My Hijab Has a Voice

Jodie Bateman’s empowering series raises awareness of the difficulties Muslims face in the West

Jodie Bateman, a photographer who grew up in Earlsfield, London, converted to Islam in December 2017. During this period of her life, Jodie began questioning the stereotypes often pinned with being Muslim and living in Western society. Deciding to record these experiences with her lens, Jodie commenced work on My Hijab Has a Voice: Revisited – an authentic and autobiographical series that both challenges and empowers her subjects. Within the project, she takes predominantly self-portraiture with the odd portrait tossed in for good measure, placing herself and younger sister in the frame as they replicate historical paintings, those that often objectify women. The work is captivating, poised and provoking for the ways in which it demands attention from the viewer; she hopes to share a new perspective, to realign the stigma and to raise awareness of the difficulties Muslims face in the West. Below, I chat to Jodie about her journey into photography, her experiences with converting to Islam and what she strives to achieve through her imagery.

First, it would be great to hear about your journey into photography, what inspired you to pick up a camera?

I first fell in love with photography when I discovered my mum’s boxes of photographs as a little girl. She used to have loads of photographs printed from the little disposal cameras; she always had so many of them and I was always mesmerised by the photograph as a document or object. I remember holding it, looking into its information and then, when I got my first camera phone as a young girl – I think I was around 13 – I started shooting made up shoots with my sisters. That’s how it started. I knew from then on that I loved photography and taking pictures, so I decided to study it at college and so on.

What stories are you hoping to share in your work?

So far, it’s been a personal story about my journey and experiences, especially around the hijab and converting to Islam. Through my work, I’m trying to put a different narrative out there. I hope to take this further in the future and share other Muslim women’s experiences with the hijab too; I just want people to see it from our actual point of view and direct from our voices.

Can you tell me more about your personal experience with converting to Islam, and how this impacted your photography?

It changed my whole style. I found myself, and I realised the stories I wanted to tell and the issues I felt were important to me had changed. It’s had a huge impact on how I feel and how I am able to use photography. It’s such a powerful tool to be able to tell stories and raise awareness of issues, and being able to have your own unique voice with it.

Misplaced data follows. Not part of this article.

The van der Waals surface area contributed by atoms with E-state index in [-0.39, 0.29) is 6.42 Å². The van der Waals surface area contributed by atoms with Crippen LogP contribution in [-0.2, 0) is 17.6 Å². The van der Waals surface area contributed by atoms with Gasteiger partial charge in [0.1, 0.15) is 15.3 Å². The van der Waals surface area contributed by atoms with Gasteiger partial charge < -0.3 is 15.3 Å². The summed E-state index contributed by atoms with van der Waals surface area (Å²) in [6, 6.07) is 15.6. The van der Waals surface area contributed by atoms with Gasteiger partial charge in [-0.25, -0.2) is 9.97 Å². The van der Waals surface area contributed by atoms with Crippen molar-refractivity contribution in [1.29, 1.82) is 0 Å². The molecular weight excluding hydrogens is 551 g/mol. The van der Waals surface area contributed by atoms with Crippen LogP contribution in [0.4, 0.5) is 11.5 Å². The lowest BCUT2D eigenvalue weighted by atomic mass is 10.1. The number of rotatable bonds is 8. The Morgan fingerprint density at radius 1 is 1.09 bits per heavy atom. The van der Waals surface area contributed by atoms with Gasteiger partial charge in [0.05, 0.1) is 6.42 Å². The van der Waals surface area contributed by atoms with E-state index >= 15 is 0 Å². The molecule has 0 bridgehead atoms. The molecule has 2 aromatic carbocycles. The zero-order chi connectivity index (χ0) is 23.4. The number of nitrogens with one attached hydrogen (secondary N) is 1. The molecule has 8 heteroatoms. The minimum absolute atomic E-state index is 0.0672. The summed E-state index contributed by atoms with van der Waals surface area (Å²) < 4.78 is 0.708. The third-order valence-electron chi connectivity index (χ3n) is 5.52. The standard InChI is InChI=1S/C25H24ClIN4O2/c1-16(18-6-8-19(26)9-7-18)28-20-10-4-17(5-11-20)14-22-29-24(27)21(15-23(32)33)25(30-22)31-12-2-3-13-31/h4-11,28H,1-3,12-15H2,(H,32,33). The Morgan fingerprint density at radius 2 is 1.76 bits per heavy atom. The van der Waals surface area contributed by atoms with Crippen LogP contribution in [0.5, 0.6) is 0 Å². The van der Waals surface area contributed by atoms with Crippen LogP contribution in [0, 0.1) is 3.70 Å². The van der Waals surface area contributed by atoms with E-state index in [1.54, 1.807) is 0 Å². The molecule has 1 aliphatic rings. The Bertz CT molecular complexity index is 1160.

What’s it like photographing your family, are they happy to be involved? How do you want to represent them in your imagery?

It’s easy because I am so comfortable around them, so I can really just be myself and be free in directing my project how I want to. I’ve never actually gone out of my comfort zone and not shot my family, but they are happy; they’re used to it and they like to take part and support my work In any way.

I guess it depends but, for my project, my little sister is like my muse. I have also done documentary photography with my family, representing them as they are at home as well as our relationships and bonds with each other.

Can you pick out a couple of favourite shots and talk me through them? 

This image is my favourite image from my recent project My Hijab Has A Voice: Revisited. It’s inspired by the painting La Grande Odalisque; it was known for being unnatural in how the nude woman is painted, and in my image she is posed in a similar manner but fully veiled. It may seem unnatural, as paintings and the objectification of women started as being fully nude only for the purpose of pleasing the male viewer – so it’s about reclaiming our bodies. Being fully veiled mimics these types of paintings whilst also showing the beauty in being veiled; our bodies concealed from eyes seeing us in this objectified way.

In this second image from my project My Hijab Has A Voice: Revisited, myself and my sister are fully covered. She is laying on my lap and we are connecting; it’s not sexual, it’s supportive and there are books which convey the message that, as a woman, I am educated. I always get asked if I converted for a man or if I was brainwashed, as if a women cant make an educated decision to be a certain way. it also mimics paintings, as usually they leave bits of information around like mirrors and brushes to convey this vain message that women are in competition and compete against each other.

The last image is another favourite of mine again from my project My Hijab Has A Voice: Revisited. I am holding her head, her hair is out and we are both covered wearing black. This image concept is based around the idea that all women suffer from being told what to wear; whether we are being forced to cover or being forced to uncover, we are constantly being managed by men. This image is like a symbol of support from women to women, no matter what race or religion or how we dress. We should stick by each other and not against each other.

What are the key takeaways for your audience?